+ Based on intellectual & experiential understanding of the challenge (Divergence), map the problem and define approach for your intervention (convergence). What is the right solution? 
+ Ideate forms of engagement. Create valuable, compelling and educational experiences for others. How is the medium relevant and accessible, to best communicate-with, educate and/or empower the audience? 

PROTOTYPE: Bring Ideas to Life
There are no perfect solutions, only trade-offs. Iterations are indispensable.”  —Jasper Liu
+ Generate an abundance of rough and rapid visuals to test, transform, and polish. 
+ Gauge final design directions based on feedback.
+ Produce well executed/functional prototypes for soft launch.

TEST/LAUNCH: Learn and Refine – Share with User
+ Produce all required artwork (prepped for print and/or digital formats). 
+ Test design & document interactions.
+ Gather findings and articulate effectiveness or non-fulfillment.

+ Revise project, perfect, re-produce for travel.  
+ Measure Impact


Chantal Fischzang
Assistant Professor
Department of Arts, Culture & Media
Rutgers University-Newark

Design Consortium
Visual Means


Rebecca Pauline Jampol
Visiting Professor
Department of Arts, Culture & Media
Rutgers University-Newark

Co-Founder & Co-Director
Project for Empty Space


Chantal Fischzang

Women of Japan

Time- 2 class periods


Using the Project Zero Design Thinking routines  "Parts, People, Interaction", this activity provides an understanding of the system of gender power at stake in the representation of Chapter 34 of Tales of Genji - Kashiwagi catches sight of the third Princess.  It then looks at a modernization of the illustrations and offers a reflection on what the new feminine contemporary perspective brings to the interpretation of the Third princess story.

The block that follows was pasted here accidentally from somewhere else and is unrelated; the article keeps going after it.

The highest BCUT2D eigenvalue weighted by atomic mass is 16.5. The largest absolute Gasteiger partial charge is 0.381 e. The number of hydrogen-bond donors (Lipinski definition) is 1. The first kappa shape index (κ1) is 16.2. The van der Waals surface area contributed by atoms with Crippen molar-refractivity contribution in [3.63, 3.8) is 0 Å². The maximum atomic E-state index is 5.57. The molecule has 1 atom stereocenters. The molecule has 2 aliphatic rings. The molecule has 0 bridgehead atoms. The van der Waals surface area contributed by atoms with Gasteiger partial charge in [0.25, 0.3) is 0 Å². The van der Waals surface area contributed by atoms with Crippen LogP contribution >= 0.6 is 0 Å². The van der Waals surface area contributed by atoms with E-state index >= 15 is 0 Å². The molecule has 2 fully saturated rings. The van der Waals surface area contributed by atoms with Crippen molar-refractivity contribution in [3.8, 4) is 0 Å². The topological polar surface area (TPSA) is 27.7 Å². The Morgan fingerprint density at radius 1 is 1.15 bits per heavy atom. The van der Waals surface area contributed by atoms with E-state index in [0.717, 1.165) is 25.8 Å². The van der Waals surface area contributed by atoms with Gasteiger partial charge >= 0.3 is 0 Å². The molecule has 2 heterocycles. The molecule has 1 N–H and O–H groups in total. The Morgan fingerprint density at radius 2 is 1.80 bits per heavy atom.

In exploring the representations of the tales of Genji, students have the opportunity to discover tales that have become a standard for Japanese culture. They look at the first known literature piece written by a woman, who shares a rare and intimate perspective of a woman on a world governed by men.  Students compare the representation of the tales from the XVIth century with one from the XXth century to identify in what ways they have been interpreted.

Day 1:

Step 1: Have students sketch The tale of Genji, chapter 34; Kashiwagi catches sight of the third Princess

Step 2: Debrief as a whole group

Discuss what the students have noticed.  Do not show the caption to the students yet. The observational drawing is good to help students pay attention to details and unveil the artist's choices. It also encourages them to initiate a first interpretation.

Step 3: Parts, People, Interaction

Once students have discussed the painting, guide them through the routine "Parts, People, Interaction". 

"This thinking routine helps students slow down and look closely at a system ( here the system of gender power.) In doing so, young people are able to situate objects within systems and recognize the various people who participate—either directly or indirectly—within a particular system. 

Students also notice that a change in one aspect of the system may have both intended and unintended effects on another aspect of the system. When considering the parts, people, and interactions within a system, young people begin to notice the multitude of subsystems within systems. 

This thinking routine helps stimulate curiosity, raises questions, surfaces areas for further inquiry, and introduces systems thinking." (PZ)